And that was the last time a team from Hong Kong, of any sport, participated in the Olympics. “Our team was 100% amateur compared to other countries in 1964 we played,” reflected Rahman. “Our results were not great, but we enjoyed our time. And today, our hockey team remains the only team from Hong Kong to go to the Olympics.”
This is Part 2 of a breakdown of the amateur film by George and Lilian Merz.
The Merz’s, who won an award for their summary of the XVIII Olympiad in Tokyo, stayed primarily around the National Stadium, so their view of the Olympics was primarily track and field. But on occasion, they trained their cameras at events outside the National Stadium, as well as on non-sporting events. Their footage of the ceremonies have been more effectively captured elsewhere, but their human interest forays are interesting at times.
Opening Ceremony: 1:25 – It’s the Opening Ceremony at the National Stadium on October 10, 1963. At the 3:12 mark, the US team enters the stadium. The men on the US team are wearing cowboy hats, and it appears that is all you see in their sea of members. The women however aren’t wearing any hats. President Johnson, who is believed to have had the hats sent to the Olympians, probably didn’t think it was appropriate for women to wear these cowboy hats. What struck me was how small the female crowd was. When I looked it up, of the 346 people on the US Olympic squad, only 79 were women. And many of them were likely swimmers who had to compete in the next few days, so were likely not allowed to march in the opening ceremony. Interestingly, the men who dominated the US sailing team brought up the rear, not in cowboy hats, but in sailor caps. Also great footage of the balloon released, the Olympic flag raised and the cauldron lit, in a jam-packed stadium. At the 8:36, Merz has footage of the Emperor and Empress of Japan in the stands!
Huckster Girls: 12:25 and 13:56 – That’s what Merz calls the women selling food and drink in the National Stadium. I can’t tell what snacks they were selling, but they were selling a bottle of Coca Cola for 50 yen. At 360 yen to the dollar, that’s about 13 cents!
Nature Boy: At the 14:32 mark, Merz films an unusual looking Japanese man outside the National Stadium, whom he dubs “nature boy”. He’s bald headed and bare chested, except for a sash, and holding a banner. The sash says “Make Your Body as Naked as Your Face!”. His banner basically says the same thing, further emphasizing that nudity is healthy, and that he belongs to some sort of nudist association. In modest Japan, this is the last thing I would have expected to see in this documentary.
Rain Rain Rain: You can see at the 17:16 mark a sea of umbrellas. On certain days, it simply rained through the day.
Press Seats and TV Monitors: As you can see at the 16:44 mark, the press section in the National Stadium had little TV monitors so that the press could watch the action up close.
Eating Bento: I don’t know what the guy is eating, but I’m sure it was good! At the 23:16 mark you can see the spectators sitting on wood-slat benches, and this particular man enjoying a bento. He appears to be sitting in a covered section of the stadium too.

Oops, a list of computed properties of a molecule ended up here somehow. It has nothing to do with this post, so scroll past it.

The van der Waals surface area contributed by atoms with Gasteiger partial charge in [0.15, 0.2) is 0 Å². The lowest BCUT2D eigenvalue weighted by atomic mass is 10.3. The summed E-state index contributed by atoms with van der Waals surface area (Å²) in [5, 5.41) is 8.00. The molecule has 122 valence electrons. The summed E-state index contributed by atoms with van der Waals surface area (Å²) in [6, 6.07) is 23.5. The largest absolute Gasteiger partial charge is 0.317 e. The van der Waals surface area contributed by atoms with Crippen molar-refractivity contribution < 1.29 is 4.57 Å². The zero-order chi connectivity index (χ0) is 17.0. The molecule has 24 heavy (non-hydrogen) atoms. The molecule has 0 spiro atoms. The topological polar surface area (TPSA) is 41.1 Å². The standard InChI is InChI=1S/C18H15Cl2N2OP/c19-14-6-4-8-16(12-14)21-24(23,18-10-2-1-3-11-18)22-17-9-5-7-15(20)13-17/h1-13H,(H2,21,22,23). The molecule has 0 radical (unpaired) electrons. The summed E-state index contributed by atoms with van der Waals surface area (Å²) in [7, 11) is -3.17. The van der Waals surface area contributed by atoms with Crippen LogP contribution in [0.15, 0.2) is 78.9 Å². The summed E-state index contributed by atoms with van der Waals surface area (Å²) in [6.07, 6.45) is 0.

4×100 Swimming Relay Men’s: 5:26 – The Merz’s visit the National Gymnasium and fil the second heat of the men’s 4×100 swimming relay, which the Americans win handily.
Field Hockey Men’s: 25:24 – The Merz’s take a break from the National Stadium and head to the Komazawa Stadium to watch a field hockey match between Germany and Kenya.
Basketball: 25:48 – The Merz’s then head to the National Gymnasium Annex to see men’s basketball. Unfortunately, the footage is too dark to tell which players are from which countries.
Closing Ceremony: 27:38 – And finally, here was footage of the closing ceremony. The film is dark, but you can see the Olympic flame extinguished – a blurry light extinguished, the Olympic Flag lowered, to be send to Mexico City, and an fireworks display to cap off an incredible two weeks.
We gathered at the prestigious Singapore Cricket Club on May Day, and enjoyed fish and chips and beef Guinness pie reminiscing about 1964. I had the honor of having lunch with three Singaporean Olympians who went to the Tokyo Olympiad:
Canagasabai Kunalan, who held the fastest 100-meter time in Singapore for over 30 years, and competed under the Malaysian flag at the 1964 Olympics, as well as under the Singaporean flag in 1968,
Hamid Supaat, who competed in the grueling individual cycling road race in the chilly hills of Hachioji at the 1964 Tokyo Olympics, as written about here, and
Anwarul Haque, who was a goalie on the 1964 Malaysian field hockey team, went on to become a lawyer, as well as serving eight years as president of the Singapore Cricket Club, where we ate and reminisced.
In 1964, Singapore was undergoing political upheaval, having gained independence from Britain in 1963, and joining a federation of states that became Malaysia. Previous to that, Singapore had been a colony since Stamford Raffles arrived on the tiny island in 1819 to claim it as a trading post for the East Indies Company and the British empire.
Before independence, Singapore was a bustling harbor town, its population growing quickly, but still relatively small at 1.5 to 1.8 million in the first half of the 1960s. So it’s quite understandable that in the sports history of Singapore, only 5 medals have been won by Singaporeans in the history of the Olympics, the first one – Singapore’s first silver – in 1960 and the last one – Singapore’s first gold – in 2016.
Tan Howe Liang migrated with his family from southern China to Singapore and at an amusement park saw an exhibition of weightlifters and was hooked. He joined a weightlifting club, and soon became internationally competitive, finishing ninth in the lightweight category at the 1956 Melbourne Olympics, and then gaining confidence by winning gold at the 1958 Commonwealth Games, the 1958 Asian Games and the 1959 SEAP Games. In Rome, Howe Liang brought glory to Singapore with a silver medal in the lightweight category.